Tavarez has helped Dice-K adjust to life in the majors
Originally Published: October 15, 2007By Enrique Rojas | ESPNdeportes.com
CLEVELAND -- One of them speaks a type of Spanish that can be difficult to understand -- even for his fellow countrymen. The other is Japanese and prefers to talk with actions, not words.Julian Tavarez doesn't speak Japanese but can communicate in English. Daisuke Matsuzaka doesn't speak Spanish and knows only some basic words in English.
Those disadvantages haven't been obstacles for the veteran Dominican reliever and the Japanese pitcher, and the two have formed a unique bond on the Red Sox. "I'm the only one on the team who can take Daisuke's work rhythm," said Tavarez, who is not on Boston's roster for the ALCS. "I don't know where this Chinese guy gets his strength from." (Note: To most Dominicans, all Asians come from China). Tavarez and Matsuzaka play catch for 25 minutes on most days, and they complete their warm-up routines together. During the regular season (especially when Tavarez was part of the starting rotation), they were always together in the bullpen talking about strategy and pitching (they don't speak the same language, but Dice-K has an assigned translator). Tavarez understands the feeling of being an outsider, in a place where no one understands you and you don't understand a word anybody's saying. "He's my friend," Matsuzaka told ESPNdeportes.com. Tavarez asks Matsuzaka in Japanese how he is feeling after Dice-K throws two balls in the dirt: "O-genki desu ka?" But more than just a good friend, Tavarez has been a valuable teacher for the rookie. In Dice-K's first outing against the Yankees, on April 22, Tavarez reminded Matsuzaka that he needed to pitch inside to Alex Rodriguez to prevent him from crowding the plate. Matsuzaka hit A-Rod in his attempt to move him off the plate. "I've told him that in the big leagues, you can't be afraid of pitching inside to batters and that there's no need to apologize to hitters each time he hits them," Tavarez said.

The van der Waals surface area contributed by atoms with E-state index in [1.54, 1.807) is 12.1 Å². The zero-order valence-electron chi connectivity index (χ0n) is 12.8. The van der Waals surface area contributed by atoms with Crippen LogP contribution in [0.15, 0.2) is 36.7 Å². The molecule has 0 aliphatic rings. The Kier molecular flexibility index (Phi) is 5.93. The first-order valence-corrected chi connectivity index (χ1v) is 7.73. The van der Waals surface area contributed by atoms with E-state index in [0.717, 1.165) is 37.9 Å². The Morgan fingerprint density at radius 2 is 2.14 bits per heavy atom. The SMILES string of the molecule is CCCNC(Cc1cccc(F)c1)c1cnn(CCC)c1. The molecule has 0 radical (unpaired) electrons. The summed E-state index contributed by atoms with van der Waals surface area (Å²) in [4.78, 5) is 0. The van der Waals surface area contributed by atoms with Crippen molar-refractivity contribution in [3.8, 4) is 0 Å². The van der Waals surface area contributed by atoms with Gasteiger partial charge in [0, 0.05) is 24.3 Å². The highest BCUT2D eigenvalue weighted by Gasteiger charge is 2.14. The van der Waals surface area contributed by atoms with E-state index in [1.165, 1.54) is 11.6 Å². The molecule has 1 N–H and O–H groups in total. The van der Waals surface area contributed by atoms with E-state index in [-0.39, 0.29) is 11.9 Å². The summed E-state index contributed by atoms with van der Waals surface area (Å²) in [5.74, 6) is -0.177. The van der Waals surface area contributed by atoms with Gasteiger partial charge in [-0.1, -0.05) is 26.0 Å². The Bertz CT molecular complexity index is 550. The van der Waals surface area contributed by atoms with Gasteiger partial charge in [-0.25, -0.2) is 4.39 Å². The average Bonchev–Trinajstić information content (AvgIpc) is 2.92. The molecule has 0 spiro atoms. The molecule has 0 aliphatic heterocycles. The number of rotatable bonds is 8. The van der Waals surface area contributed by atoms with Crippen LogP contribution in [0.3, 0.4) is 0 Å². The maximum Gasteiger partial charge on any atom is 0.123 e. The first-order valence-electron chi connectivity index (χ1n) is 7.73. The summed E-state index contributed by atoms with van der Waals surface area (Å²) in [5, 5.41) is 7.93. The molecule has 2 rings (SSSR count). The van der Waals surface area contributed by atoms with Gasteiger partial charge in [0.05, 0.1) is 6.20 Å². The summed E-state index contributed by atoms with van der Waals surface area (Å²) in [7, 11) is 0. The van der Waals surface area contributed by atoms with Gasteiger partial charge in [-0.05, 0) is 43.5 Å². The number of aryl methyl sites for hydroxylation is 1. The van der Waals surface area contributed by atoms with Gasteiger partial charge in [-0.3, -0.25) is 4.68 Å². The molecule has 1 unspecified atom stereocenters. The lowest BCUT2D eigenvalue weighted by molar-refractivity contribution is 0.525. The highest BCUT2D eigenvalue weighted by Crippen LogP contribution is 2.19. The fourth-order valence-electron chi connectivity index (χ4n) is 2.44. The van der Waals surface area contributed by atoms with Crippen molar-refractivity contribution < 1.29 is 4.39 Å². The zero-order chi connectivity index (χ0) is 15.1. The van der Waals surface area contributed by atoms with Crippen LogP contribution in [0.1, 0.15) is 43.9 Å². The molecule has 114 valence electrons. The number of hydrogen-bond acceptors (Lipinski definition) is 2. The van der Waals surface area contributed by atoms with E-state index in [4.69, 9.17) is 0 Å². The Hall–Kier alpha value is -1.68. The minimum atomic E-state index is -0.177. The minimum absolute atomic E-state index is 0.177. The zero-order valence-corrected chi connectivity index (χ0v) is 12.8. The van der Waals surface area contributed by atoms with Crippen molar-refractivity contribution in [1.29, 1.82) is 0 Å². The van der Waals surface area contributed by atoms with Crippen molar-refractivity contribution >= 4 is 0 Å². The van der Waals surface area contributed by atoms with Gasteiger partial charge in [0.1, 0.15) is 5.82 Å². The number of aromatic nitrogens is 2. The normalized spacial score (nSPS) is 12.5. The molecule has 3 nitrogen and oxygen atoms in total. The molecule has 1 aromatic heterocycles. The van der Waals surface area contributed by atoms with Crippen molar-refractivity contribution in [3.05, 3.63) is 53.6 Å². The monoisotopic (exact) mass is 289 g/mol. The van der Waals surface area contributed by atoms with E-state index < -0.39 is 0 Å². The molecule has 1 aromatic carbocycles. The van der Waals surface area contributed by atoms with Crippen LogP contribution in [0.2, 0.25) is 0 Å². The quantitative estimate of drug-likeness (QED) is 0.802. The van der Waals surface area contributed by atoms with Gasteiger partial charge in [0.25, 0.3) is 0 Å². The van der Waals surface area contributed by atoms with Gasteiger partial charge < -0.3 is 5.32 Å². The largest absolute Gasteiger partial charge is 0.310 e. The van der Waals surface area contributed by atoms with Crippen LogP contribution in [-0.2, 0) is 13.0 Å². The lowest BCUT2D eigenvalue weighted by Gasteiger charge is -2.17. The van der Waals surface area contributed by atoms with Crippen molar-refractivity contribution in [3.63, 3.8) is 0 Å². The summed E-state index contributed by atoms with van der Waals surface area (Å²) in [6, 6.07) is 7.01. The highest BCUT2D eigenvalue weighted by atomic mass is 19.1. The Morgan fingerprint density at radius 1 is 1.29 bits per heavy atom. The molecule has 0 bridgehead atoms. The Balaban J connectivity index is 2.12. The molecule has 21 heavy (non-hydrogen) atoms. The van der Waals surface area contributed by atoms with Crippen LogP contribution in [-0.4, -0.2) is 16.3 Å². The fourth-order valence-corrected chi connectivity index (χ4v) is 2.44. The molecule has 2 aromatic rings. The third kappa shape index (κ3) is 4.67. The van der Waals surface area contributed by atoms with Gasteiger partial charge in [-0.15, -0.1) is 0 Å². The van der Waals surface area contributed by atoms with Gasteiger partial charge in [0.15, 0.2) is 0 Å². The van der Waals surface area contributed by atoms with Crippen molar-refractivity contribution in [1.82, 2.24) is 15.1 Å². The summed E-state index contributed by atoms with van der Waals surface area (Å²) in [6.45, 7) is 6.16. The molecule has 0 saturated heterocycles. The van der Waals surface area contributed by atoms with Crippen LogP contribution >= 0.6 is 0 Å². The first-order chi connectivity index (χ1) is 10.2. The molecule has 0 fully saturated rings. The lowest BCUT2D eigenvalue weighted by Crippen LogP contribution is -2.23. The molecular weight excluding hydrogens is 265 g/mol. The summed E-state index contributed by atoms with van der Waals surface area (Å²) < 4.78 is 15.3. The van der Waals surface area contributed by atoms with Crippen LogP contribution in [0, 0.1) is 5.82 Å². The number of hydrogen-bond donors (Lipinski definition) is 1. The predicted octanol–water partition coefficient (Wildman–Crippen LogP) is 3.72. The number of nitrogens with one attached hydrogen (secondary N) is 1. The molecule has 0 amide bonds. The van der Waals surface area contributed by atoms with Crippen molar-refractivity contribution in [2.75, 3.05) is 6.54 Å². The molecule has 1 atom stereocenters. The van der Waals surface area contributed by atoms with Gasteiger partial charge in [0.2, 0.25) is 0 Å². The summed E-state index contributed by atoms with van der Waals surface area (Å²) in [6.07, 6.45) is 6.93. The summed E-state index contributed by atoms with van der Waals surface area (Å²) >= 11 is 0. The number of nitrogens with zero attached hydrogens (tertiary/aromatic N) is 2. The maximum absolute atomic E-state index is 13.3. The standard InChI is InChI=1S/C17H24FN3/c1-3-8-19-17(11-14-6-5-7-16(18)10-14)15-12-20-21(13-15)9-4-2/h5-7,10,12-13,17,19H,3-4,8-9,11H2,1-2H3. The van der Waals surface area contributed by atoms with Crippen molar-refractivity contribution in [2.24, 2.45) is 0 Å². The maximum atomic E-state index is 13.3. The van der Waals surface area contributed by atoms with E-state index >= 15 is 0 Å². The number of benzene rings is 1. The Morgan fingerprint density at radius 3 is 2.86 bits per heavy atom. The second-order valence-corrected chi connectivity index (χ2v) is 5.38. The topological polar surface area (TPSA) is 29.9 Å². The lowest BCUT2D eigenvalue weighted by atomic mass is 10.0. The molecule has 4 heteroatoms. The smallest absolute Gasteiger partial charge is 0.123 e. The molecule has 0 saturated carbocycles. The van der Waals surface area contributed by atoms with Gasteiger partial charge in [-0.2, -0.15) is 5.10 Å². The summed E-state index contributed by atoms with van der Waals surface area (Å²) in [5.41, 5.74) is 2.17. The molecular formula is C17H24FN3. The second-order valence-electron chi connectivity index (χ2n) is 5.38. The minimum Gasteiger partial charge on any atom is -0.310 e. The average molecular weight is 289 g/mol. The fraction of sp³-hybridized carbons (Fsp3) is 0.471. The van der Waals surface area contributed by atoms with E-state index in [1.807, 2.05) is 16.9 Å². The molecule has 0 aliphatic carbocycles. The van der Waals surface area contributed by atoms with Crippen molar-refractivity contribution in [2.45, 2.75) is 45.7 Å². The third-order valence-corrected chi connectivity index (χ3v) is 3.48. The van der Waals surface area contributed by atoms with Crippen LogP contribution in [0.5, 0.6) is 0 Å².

AP Photo/Elise AmendolaDaisuke Matsuzaka, right, and Julian Tavarez show that the language of baseball is universal.
"Pitchers impose their will according to talent, not tricks, and [Daisuke] Matsuzaka has enormous talent and works harder than anybody. He's just starting to adapt."
MORE MLB HEADLINES
- Verlander allows one hit in 1st spring start
- MRI shows ligament injury in Medlen's elbow
- Orioles' Machado disappointed by new deal
- Cahill jams knee; Arroyo might be delayed
MOST SENT STORIES ON ESPN.COM
- '47 Brand Boston Red Sox Beard Knit Hat